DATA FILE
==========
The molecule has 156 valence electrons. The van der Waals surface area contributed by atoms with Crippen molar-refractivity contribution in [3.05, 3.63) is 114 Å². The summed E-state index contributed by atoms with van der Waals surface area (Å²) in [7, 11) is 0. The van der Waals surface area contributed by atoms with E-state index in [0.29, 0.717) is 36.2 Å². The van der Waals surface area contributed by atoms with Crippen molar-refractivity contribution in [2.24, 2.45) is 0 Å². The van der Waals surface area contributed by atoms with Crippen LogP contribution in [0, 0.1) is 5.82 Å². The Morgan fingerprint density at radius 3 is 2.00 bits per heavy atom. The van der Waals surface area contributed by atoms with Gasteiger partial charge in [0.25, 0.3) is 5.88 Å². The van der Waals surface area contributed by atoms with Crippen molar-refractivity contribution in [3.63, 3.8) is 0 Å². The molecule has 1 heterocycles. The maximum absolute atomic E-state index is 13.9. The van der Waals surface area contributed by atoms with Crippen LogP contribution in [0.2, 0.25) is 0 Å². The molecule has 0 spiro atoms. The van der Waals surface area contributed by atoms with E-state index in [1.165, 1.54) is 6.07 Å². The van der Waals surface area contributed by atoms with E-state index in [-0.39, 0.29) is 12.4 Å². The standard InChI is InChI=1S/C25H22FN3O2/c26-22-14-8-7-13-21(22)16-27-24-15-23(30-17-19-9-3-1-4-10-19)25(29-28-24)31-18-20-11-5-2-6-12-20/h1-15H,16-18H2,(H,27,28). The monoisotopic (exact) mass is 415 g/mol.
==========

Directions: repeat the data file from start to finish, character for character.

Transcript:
The molecule has 156 valence electrons. The van der Waals surface area contributed by atoms with Crippen molar-refractivity contribution in [3.05, 3.63) is 114 Å². The summed E-state index contributed by atoms with van der Waals surface area (Å²) in [7, 11) is 0. The van der Waals surface area contributed by atoms with E-state index in [0.29, 0.717) is 36.2 Å². The van der Waals surface area contributed by atoms with Crippen molar-refractivity contribution in [2.24, 2.45) is 0 Å². The van der Waals surface area contributed by atoms with Crippen LogP contribution in [0, 0.1) is 5.82 Å². The Morgan fingerprint density at radius 3 is 2.00 bits per heavy atom. The van der Waals surface area contributed by atoms with Gasteiger partial charge in [0.25, 0.3) is 5.88 Å². The van der Waals surface area contributed by atoms with Crippen molar-refractivity contribution in [3.63, 3.8) is 0 Å². The molecule has 1 heterocycles. The maximum absolute atomic E-state index is 13.9. The van der Waals surface area contributed by atoms with Crippen LogP contribution in [0.2, 0.25) is 0 Å². The molecule has 0 spiro atoms. The van der Waals surface area contributed by atoms with E-state index in [1.165, 1.54) is 6.07 Å². The van der Waals surface area contributed by atoms with E-state index in [-0.39, 0.29) is 12.4 Å². The standard InChI is InChI=1S/C25H22FN3O2/c26-22-14-8-7-13-21(22)16-27-24-15-23(30-17-19-9-3-1-4-10-19)25(29-28-24)31-18-20-11-5-2-6-12-20/h1-15H,16-18H2,(H,27,28). The monoisotopic (exact) mass is 415 g/mol.